As of October 2018 the Library will share a number of additional items from its collections on Europeana, a European digital cultural platform. We are currently working with 12 other partner institutions on a project entitled ‘The Rise of Literacy’ which aims to explore the history of reading and writing in Europe. In this weekly blog series – ‘Revealing the Objects‘, some of the Library’s contributions will be disclosed on a thematic basis.
Here’s a selection of scientific and mathematical publications. These will be digitized as part of the project.
Robert Recorde – The Whetstone of Witte: whiche is the seconde parte of arithmetike; containyng thextraction of rootes: the cossike practise, with the rule of equation: and the woorkes of surde nombers (1557)
The Whetstone of Witte’ was published in 1557 and written by the influential Welsh mathematician and teacher Robert Recorde. It is in this book that algebra and the equals sign (=) are first introduced in published form.Robert Hooke – Micrographia (1665)
Robert Hooke worked at the Royal Society as Head of Experiments and his scientific interests varied. He made several influential and pioneering contributions to his field, for example, he invented the compound microscope. Through his microscope Hooke looked at insects, plants and bird’s feathers; detailed drawings of these are included in ‘Micrographia’. In addition, his publication presented a new way of conducting scientific exercises; through careful observation and the recording of results. Hooke’s concepts were highly influential and became common practices within the scientific field.William Robert Grove – On the Correlation of Physical Forces: being the substance of a course of lectures delivered in the London Institution, in the year 1843 (1846)
William Robert Grove was a Welsh physical scientist, judge and lawyer. He was particularly devoted to his scientific work and gained considerable praise for his research projects within that field. His ‘On the Correlation of Physical Forces’, published in 1846, is considered a literary classic. In this volume Grove explains the principle of the conservation of energy. It is worth noting that his work was published a year prior to that of Herman von Helmholtz, a German physicist who also enunciated the above principle in his famous thesis ‘Über die Erhaltung der Kraft’ (“On the Conservation of Force”).William Henry Preece – Telegraphy (1914)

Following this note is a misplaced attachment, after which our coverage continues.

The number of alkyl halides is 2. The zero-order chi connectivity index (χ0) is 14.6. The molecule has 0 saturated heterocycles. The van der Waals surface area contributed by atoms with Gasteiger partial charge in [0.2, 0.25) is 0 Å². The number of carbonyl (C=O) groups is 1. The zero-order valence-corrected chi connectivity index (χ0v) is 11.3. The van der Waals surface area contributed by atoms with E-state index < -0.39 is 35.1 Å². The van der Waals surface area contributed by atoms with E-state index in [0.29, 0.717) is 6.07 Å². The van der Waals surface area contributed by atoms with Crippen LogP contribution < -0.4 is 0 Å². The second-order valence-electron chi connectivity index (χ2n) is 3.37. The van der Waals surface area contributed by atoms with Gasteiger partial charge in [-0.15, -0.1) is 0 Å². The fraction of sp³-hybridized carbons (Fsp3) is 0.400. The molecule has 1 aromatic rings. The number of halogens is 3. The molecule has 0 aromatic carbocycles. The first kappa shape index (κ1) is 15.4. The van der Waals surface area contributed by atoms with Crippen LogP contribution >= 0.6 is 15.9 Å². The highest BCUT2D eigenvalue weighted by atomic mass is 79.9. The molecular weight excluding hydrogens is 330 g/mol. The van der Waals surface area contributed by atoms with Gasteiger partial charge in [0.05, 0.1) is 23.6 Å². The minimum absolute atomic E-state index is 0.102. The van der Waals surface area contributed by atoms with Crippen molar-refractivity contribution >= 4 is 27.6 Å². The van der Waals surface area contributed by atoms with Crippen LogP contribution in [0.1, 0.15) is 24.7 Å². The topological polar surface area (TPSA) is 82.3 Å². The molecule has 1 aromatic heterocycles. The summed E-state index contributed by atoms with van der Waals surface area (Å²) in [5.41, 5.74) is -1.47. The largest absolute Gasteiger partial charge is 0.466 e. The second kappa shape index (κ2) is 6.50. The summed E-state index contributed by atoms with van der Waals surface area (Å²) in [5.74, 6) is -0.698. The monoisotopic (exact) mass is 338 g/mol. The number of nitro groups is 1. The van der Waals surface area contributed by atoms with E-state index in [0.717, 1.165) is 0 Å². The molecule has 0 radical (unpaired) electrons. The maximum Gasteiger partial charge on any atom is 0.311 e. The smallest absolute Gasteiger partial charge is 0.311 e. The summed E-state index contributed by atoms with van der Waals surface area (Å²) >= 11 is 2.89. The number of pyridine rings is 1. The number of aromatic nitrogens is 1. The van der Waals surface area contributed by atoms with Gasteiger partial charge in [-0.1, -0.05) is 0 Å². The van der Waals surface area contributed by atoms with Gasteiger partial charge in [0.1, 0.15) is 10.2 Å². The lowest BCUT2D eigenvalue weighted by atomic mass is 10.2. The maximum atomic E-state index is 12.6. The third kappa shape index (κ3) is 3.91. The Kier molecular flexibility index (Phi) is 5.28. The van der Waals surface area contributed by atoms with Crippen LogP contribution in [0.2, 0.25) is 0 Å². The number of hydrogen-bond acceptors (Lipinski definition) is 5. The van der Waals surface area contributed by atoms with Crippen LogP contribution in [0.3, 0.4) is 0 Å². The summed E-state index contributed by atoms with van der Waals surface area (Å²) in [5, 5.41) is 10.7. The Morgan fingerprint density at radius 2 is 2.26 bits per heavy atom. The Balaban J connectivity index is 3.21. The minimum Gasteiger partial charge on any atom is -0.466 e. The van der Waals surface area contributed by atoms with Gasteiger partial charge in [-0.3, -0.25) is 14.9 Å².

For most of his professional career William Henry Preece was connected to the field of telegraphic engineering and its development. Educated at King’s College, London, he quickly progressed in the area and was appointed electrician to the General Post Office in 1877 and promoted to engineer-in-chief in 1892. This publication demonstrates his interest in the development of the field and is a general introduction to the science of Telegraphy.
Want to see more posts from this series? See below:
- Prose and Novels
- Religious Publications
- Poetry Volumes
- Plays and Interludes
- Expatriate Literature
- Children’s Literature
- Travel Books
- History Books
- Political and Radical Publications
- The Blue Book Reports
Elen Hâf Jones – Digital Access Projects Officer
This post was created as part of the Europeana Rise of Literacy Project
This post is also available in: Welsh